Age-related Macular Degeneration
Age related macular degeneration (AMD) occurs due to damage at the macula region of your eye. The macula is important for the fine detail at the centre of your vision.
There are two types of age related macular degeneration:
Where there is a build-up of deposits behind the macula, slowly reducing vision. There is currently no treatment developed for dry AMD.
Where abnormal blood vessels grow behind the macula and leak fluid, causing a rapid loss vision. This can be treated via drug injection into the eye.
A cataract forms when the clear lens inside your eye becomes cloudy, like frosted glass, causing your vision to be blurred. Cataracts can form at any age, but they are most common in the elderly due to a natural ageing process.
The effective treatment for cataract is surgery, where the cloudy lens is removed and replaced with a prosthetic lens.
Symptoms of cataract are:
- Blurring of vision
- Dazzling of light
- Fading of colour
Diabetes affects the tiny blood vessels of the eye and if they become blocked or leak, vision can become affected.
40% Type 1 diabetics and 20% type 2 diabetics develop some sort of diabetic retinopathy.
Background Diabetic Retinopathy
- This is the most common type when the name diabetic retinopathy is used.
- It’s most common in those who have had diabetes for some time.
- Maculopathy means your macula may be affected by retinopathy
- Central vision becomes affected and you find it difficult to see detail for example, someone’s face.
- The majority of people who suffer with Maculopathy can be treated by laser.
Symptoms of advanced Retinopathy can include:
- Shapes floating in your field of vision (floaters)
- Blurred vision.
- Sudden vision loss.
Glaucoma is a group of conditions which cause damage to the optic nerve, and reducing your vision. The damage can be caused by raised intraocular pressure or damage to the optic nerve.
The four main types of glaucoma are:
Primary open angle glaucoma (POAG)
Where there is an increase in intraocular pressure causing the edges of your vision to be reduced. This reduction in vision slowly spreads into the centre of your vision. Treatment can begin from eye drops to laser treatment to surgery.
Acute angle closure glaucoma
Where there is a rapid increase in the intraocular causing sudden pain, red eye and damage to vision. Prompt treatment may result in permanent recovery of vision however delayed treatment may cause permanent loss of vision.
Where there is an increase in intraocular pressure as a side effect of other eye conditions, operations or medication. The treatment is aimed to reduce the intraocular pressure as well as treating the cause.
Low tension glaucoma
Where there is damage to the optic nerve even though the intraocular pressure is at normal levels. The treatment is to lower the intraocular pressure below normal.
Dry Eye is a common condition that occurs when the eyes do not make enough tears, or the tears evaporate too quickly. This then leads to the eyes drying out and becoming inflamed and irritated.
- Feelings of dryness, grittiness or soreness that get worse throughout the day.
- Red eyes.
- Eyelids that stick together when you wake up.
- Temporary blurred vision, that usually improves when you blink.
Retinal detachment occurs when the thin lining of the back of your eye called the Retina begins to pull away from the blood vessels that supply it with oxygen and nutrients. Without prompt treatment, it will lead to blindness in the affected eye.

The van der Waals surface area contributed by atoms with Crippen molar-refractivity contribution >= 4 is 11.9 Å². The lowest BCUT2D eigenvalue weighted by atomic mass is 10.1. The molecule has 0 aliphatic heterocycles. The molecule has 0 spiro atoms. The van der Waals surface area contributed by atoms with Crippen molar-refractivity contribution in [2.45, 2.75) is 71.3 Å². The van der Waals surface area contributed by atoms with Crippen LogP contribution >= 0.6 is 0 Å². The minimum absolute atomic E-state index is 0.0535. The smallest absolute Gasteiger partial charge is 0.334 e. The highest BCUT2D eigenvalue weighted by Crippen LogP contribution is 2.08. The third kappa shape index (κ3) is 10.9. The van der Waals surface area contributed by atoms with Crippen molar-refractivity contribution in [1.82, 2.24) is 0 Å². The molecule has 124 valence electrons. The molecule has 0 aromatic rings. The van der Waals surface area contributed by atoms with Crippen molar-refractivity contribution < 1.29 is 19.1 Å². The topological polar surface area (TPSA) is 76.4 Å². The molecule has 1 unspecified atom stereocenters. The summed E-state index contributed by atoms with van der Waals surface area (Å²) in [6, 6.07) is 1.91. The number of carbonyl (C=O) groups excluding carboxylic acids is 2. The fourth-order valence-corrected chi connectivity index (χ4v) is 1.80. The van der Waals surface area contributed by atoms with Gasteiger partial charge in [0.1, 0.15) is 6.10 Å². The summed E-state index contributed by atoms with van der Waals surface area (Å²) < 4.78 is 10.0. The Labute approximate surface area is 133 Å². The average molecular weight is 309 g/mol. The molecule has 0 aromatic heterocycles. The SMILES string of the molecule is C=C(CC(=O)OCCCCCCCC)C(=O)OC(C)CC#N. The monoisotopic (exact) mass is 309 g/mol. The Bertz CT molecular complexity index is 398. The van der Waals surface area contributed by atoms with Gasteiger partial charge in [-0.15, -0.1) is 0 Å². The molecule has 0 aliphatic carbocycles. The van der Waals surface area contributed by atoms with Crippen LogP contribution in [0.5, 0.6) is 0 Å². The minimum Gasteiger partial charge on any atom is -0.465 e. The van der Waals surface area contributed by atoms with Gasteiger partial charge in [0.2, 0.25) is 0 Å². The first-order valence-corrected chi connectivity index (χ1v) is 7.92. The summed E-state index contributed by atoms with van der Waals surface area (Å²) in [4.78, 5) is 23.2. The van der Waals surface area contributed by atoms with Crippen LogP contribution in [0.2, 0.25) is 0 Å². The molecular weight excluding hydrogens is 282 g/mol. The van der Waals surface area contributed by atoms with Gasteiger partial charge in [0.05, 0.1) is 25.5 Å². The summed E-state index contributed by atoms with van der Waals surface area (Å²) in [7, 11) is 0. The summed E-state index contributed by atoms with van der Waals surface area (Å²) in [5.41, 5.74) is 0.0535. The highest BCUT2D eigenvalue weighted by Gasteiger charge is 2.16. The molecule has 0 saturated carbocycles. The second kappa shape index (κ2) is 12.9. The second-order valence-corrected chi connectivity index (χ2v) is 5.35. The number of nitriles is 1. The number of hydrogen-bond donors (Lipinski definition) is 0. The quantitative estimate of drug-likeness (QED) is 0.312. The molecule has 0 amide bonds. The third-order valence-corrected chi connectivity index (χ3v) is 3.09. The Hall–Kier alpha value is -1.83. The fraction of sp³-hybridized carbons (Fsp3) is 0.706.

Retinal detachment is often the result of the result of the retina becoming thinner and more brittle with age and pulling away from the underlying blood vessels. It can also be caused by a direct injury to the eye, but this is less common.
- The sudden appearance of floaters – dark spots that float in your field of vision.
- Sudden short flashes of light in one eye.
- Blurred or distorted vision.
Most detached retinas can be successfully reattached with surgery. There are a number of different types of surgery available, depending on the individual.
People with night blindness experience poor vision at night or in dimly lit environments. Although the term ‘night blindness’ implies that you cannot see at night, this is not the case. You may just have more difficulty seeing and/or driving in darkness.
There are a number of eye conditions that can cause night blindness including –
- Nearsightedness: blurred vision when looking at faraway objects.
- Cataracts: a clouding of the eye’s lens.
- Retinitis Pigmentosa: When dark pigments collect in your retina, creating tunnel vision.
- Usher Syndrome: a genetic condition that affects both hearing and vision.
The only symptom of night blindness is difficulty seeing in the dark.
Tunnel Vision is a visual field defect that involves a loss of peripheral vision. There are many different causes, but some, like Glaucoma, can eventually lead to blindness if left untreated.
Tunnel vision occurs when the peripheral or ‘side’ vision deteriorates, or is lost altogether. The result is that you may only be able to see in a small circle directly in front of your eyes, as if you were looking down a tunnel.
Treatment for tunnel vision depends on the cause. In the case of Glaucoma, early treatment can half the loss of peripheral vision.
Flashes and Floaters
Most people who experience floaters can see feint black or grey areas in their vision. Floaters come in all shapes and sizes, such as dots, specs, clouds and lines. You may only notice them when looking at a plain, light surface such as a blank wall or clear sky. Eye floaters may seem stationary or they may appear to ‘float’ around your field of vision.
Floaters occur naturally as the vitreous gel within your eye thickens or shrinks with age, causing clumps or strands to form. In most cases, floaters are harmless if a little irritating.